US: Construction Spending

Thu Mar 01 09:00:00 CST 2018

Consensus Consensus Range Actual Previous Revised
Construction Spending - M/M change 0.3% -0.8% to 1.2% 0.0% 0.7% 0.8%
Construction Spending - Y/Y change 3.2% 2.6% 3.4%

Capital goods readings in Tuesday's durable goods report were weak as is nonresidential spending in today's construction spending report for January, weakness that held total spending unchanged in the month. Private nonresidential spending fell 1.5 percent pulled down by the power, commercial, and office components. Year-on-year, nonresidential spending is down 1.1 percent and focuses attention on whether business confidence is as strong as advertised in reports like this morning's ISM manufacturing.

Housing continues to grow with residential spending up 0.3 percent in the month for a year-on-year gain of 4.2 percent. Single-family homes are holding up this component, up 0.6 percent in the month and 8.8 percent on the year, and offsetting a 1.3 percent decline for multi-family units where the yearly rate is minus 2.4 percent. Home improvements, like single-family homes and a reflection of consumer strength, are a plus, up 0.2 percent in the month with annual growth at 6.6 percent.

Housing is a larger category than nonresidential spending reflected in the total year-on-year rate which is at plus 3.2 percent, moderate but respectable. And public spending, which is a separate category concentrated in educational building and roads, is also contributing, up 1.8 percent on the month and 8.2 percent on the year. And spending here, given the outlook for new deficit spending, could prove to be an accelerating plus for the construction outlook.

Market Consensus Before Announcement
Construction spending ended last year on a strong note with a 0.7 percent December gain that showed strength on both the residential and non-residential sides of the report. Yet year-on-year rates in this report, stuck in the low single digits, have been subdued. Econoday's consensus for January is a rise of 0.3 percent.

The dollar value of new construction activity on residential, non-residential, and public projects. Data are available in nominal and real (inflation-adjusted) dollars.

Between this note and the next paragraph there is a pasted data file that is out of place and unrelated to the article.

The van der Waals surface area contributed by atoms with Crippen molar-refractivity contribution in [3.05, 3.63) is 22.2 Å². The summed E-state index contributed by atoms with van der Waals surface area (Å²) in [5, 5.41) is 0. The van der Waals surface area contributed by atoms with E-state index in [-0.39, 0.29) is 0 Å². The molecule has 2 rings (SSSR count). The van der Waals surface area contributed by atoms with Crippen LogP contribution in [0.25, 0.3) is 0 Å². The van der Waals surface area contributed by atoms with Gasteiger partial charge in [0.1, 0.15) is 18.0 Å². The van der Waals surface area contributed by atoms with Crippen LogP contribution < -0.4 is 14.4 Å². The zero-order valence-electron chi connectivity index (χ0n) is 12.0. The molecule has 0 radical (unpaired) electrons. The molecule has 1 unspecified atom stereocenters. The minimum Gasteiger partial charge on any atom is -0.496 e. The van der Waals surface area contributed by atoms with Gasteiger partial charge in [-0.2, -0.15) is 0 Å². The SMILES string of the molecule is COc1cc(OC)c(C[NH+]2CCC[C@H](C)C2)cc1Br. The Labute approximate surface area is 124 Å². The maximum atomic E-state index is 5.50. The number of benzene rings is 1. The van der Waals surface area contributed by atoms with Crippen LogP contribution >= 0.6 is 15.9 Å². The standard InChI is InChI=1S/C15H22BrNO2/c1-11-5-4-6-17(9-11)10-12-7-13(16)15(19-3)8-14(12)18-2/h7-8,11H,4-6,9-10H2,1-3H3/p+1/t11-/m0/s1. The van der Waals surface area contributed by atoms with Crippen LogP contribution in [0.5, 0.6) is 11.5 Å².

Construction spending has a direct bearing on stocks, bonds and commodities because it is a part of the economy that is affected by interest rates, business cash flow and even federal fiscal policy. In a more specific sense, trends in the construction data carry valuable clues for the stocks of home builders and large-scale construction contractors. Commodity prices such as lumber are also very sensitive to housing industry trends.

Businesses only put money into the construction of new factories or offices when they are confident that demand is strong enough to justify the expansion. The same goes for individuals making the investment in a home.

A portion of construction spending is related to government projects such as education buildings as well a highways and streets. While investors are more concerned with private construction spending, the government projects put money in the hands of laborers who then have more money to spend on goods and services.

On a technical note, construction outlays for private residential, private nonresidential, and government are key inputs into three components of GDP--residential investment, nonresidential structures investment, and the structures portion of government expenditures.

That is why construction spending is a good indicator of the economy's momentum.